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Let Us Comprehend CUBI—A User Experience Model Part 7

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CUBI A User Experience Model CUBI A User Experience Model

We are living in UX era so web and mobile developers are equally pressed for the best user experiences along with solutions for business problems and user engagements. Thus, applying the best UX model or framework in development process is essential success ingredient and this post explain CUBI model for it.

 

At present, software designing, particularly web and mobile apps are facing hard time due to stiff competitions and advanced technologies despite big scale designing and programming challenges. It is true that our general perceptions towards UX designing is just limited up to cloying UI elements, smart coding for dynamic interactions, and some integrations of the latest tech trends. However, reality of UX designing is a bit different and involves multiple dimensions and interactions of the software, its usability, and usefulness.

 

Among such challenges, budget and timeline constraints are roadblocks for the innovative designing, identification of gaps in designing process, and other various factors responsible for excellent user experiences with the product and business as a whole. In part 1, I have described that we don’t have enough conceptualized designing model or framework for UX at present moment that can address our contemporary challenges/needs beautifully. In due course, I have discovered CUBI concept prevailing on the web at present as the appropriate model for the modern UX designers.

 

In CUBI model, I have determined content (described in second part) and interactions (described in 5th part) as core components. They are responsible for the most of user experiences and these two core components have greater influence of the intentions or goals of end-users of the software (described in third part) and the goals of clients/businesses (described in fourth part), which are driven forces behind the creation of software. Thus, Content-User goals-Business goals-Interactions form the CUBI. Of course, there are some other factors, which are influencing the UX and UX design as a whole and I have given some hints regarding to them in the sixth part of this series.

 

Now, in this concluding part, I would like to mention that when business handover a software system in the hands of end-users including customers, service people, staff, and other business components, there are some critical steps taking place during and after the usage of the software products. Thus, it is imperative for designers for UX to know these steps and consider them in their UX designing. Those steps are:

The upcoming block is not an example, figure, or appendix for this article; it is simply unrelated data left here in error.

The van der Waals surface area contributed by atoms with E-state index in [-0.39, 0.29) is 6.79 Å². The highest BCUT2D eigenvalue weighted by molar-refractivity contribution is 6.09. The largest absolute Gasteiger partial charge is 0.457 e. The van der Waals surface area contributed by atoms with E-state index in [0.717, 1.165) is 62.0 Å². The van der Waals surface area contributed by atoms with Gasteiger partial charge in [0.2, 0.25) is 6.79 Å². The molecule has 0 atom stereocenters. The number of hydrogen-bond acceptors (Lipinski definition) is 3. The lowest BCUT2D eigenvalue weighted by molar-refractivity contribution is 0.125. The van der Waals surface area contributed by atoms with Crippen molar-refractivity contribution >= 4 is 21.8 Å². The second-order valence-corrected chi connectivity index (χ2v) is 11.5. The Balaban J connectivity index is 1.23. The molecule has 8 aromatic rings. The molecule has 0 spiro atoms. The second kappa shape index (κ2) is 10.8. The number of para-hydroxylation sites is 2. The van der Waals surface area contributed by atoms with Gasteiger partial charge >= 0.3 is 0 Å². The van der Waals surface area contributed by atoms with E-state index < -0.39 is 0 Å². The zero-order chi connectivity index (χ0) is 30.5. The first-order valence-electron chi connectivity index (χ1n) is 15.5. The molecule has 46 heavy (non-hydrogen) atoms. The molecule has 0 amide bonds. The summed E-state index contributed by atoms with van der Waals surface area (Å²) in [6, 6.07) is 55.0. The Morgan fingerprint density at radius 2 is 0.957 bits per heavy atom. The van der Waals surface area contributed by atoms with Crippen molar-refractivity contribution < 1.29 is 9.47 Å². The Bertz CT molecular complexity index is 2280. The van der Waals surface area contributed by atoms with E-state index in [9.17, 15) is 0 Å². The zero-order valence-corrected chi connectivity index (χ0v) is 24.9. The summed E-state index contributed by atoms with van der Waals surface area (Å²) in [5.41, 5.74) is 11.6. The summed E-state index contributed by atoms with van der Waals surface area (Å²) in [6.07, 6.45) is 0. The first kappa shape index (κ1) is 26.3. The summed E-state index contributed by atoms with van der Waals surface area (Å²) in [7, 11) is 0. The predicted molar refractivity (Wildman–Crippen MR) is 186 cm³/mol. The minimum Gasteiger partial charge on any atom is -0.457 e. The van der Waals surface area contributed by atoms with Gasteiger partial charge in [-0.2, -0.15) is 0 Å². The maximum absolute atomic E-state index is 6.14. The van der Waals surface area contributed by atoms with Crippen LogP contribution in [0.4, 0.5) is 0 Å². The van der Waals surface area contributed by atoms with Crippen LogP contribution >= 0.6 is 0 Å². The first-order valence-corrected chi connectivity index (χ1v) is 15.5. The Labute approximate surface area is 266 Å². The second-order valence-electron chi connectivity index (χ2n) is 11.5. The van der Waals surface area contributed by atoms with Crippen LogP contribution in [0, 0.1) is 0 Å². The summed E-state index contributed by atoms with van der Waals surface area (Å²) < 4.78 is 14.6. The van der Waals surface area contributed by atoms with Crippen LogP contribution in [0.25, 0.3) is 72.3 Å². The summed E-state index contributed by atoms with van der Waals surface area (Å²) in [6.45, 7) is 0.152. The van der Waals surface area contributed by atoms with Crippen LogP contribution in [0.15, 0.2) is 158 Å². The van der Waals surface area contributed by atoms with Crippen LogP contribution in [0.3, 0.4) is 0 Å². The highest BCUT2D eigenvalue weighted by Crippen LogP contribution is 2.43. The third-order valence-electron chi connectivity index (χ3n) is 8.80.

1. Communications: when business goals and content intersects, means content describe the business goals a solid message is following and engage users with the software system. Thus, some sorts of communications taking place between customers and business through the software product.
  2. Reactions: when user goals intersect with the content, means users know the business goals and give some sorts of reactions. These reactions of users may be positive or negative and based on that users decide to use the software product further and follow/honor the business goals.
  3. Actions: as we have seen that the reactions of users are positive, they go further and use CTA or other UI elements to fulfill their (users) goals. Thus, UX designer in CUBI model can say it is intersection between user goals and interactions.
  4. Transactions: when users take action and buy/purchase product services or follow the CTA, this interaction ends in one sort of transaction. Thus, UX designer in CUBI model can say it is intersection between business goals and interaction.

 

If we are going to conclude our CUBI model based on our six part series we can say that our UX designers would have vision of some particular tasks to follow. We can place those tasks as the outer ring of the CUBI model, as I have done in the image of the final CUBI model here/above. If we are going to list those useful and critical tasks to do during our UX designing they would be as following.

 

We will begin our work from the information architecture step and it will follow:

 

  • Visual design/Design discovery
  • Subject matter expertise/Identity
  • Marketing/Stakeholder interviews
  • Business research/Discovery workshop
  • Requirements gathering/Competitive analysis
  • Feature prioritization/Development
  • Interaction design/Wireframe visualization
  • Prototypes/Usability testing/User journey
  • User flow/User research/User interviews
  • User persona/Sitemap/Content strategy
  • Creative direction

 

Of course, the selection and sequence of these tasks depending on the nature of the project and requirements of the business.